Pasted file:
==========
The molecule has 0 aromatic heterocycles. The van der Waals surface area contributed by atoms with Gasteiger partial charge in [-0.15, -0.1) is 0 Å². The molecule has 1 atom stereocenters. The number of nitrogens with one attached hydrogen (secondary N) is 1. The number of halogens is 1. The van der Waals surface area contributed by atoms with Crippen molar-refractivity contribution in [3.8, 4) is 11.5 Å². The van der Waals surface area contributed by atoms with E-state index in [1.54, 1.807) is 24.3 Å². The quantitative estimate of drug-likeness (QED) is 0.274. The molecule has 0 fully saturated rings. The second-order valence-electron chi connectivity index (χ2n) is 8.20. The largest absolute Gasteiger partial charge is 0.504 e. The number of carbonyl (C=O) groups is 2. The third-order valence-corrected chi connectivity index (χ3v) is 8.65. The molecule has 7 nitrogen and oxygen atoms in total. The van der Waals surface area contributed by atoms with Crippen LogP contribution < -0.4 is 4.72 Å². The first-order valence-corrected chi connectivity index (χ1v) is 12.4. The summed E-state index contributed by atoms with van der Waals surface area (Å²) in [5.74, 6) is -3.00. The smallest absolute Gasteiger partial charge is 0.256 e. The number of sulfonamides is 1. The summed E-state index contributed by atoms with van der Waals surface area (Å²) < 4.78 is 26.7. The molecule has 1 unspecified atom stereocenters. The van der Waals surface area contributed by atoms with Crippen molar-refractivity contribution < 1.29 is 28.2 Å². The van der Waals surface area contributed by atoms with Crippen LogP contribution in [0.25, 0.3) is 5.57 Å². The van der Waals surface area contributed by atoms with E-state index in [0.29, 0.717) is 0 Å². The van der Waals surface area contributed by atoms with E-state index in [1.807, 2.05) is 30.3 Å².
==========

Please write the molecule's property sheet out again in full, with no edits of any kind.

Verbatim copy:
The molecule has 0 aromatic heterocycles. The van der Waals surface area contributed by atoms with Gasteiger partial charge in [-0.15, -0.1) is 0 Å². The molecule has 1 atom stereocenters. The number of nitrogens with one attached hydrogen (secondary N) is 1. The number of halogens is 1. The van der Waals surface area contributed by atoms with Crippen molar-refractivity contribution in [3.8, 4) is 11.5 Å². The van der Waals surface area contributed by atoms with E-state index in [1.54, 1.807) is 24.3 Å². The quantitative estimate of drug-likeness (QED) is 0.274. The molecule has 0 fully saturated rings. The second-order valence-electron chi connectivity index (χ2n) is 8.20. The largest absolute Gasteiger partial charge is 0.504 e. The number of carbonyl (C=O) groups is 2. The third-order valence-corrected chi connectivity index (χ3v) is 8.65. The molecule has 7 nitrogen and oxygen atoms in total. The van der Waals surface area contributed by atoms with Crippen LogP contribution < -0.4 is 4.72 Å². The first-order valence-corrected chi connectivity index (χ1v) is 12.4. The summed E-state index contributed by atoms with van der Waals surface area (Å²) in [5.74, 6) is -3.00. The smallest absolute Gasteiger partial charge is 0.256 e. The number of sulfonamides is 1. The summed E-state index contributed by atoms with van der Waals surface area (Å²) < 4.78 is 26.7. The molecule has 1 unspecified atom stereocenters. The van der Waals surface area contributed by atoms with Crippen molar-refractivity contribution < 1.29 is 28.2 Å². The van der Waals surface area contributed by atoms with Crippen LogP contribution in [0.25, 0.3) is 5.57 Å². The van der Waals surface area contributed by atoms with E-state index in [0.29, 0.717) is 0 Å². The van der Waals surface area contributed by atoms with E-state index in [1.807, 2.05) is 30.3 Å².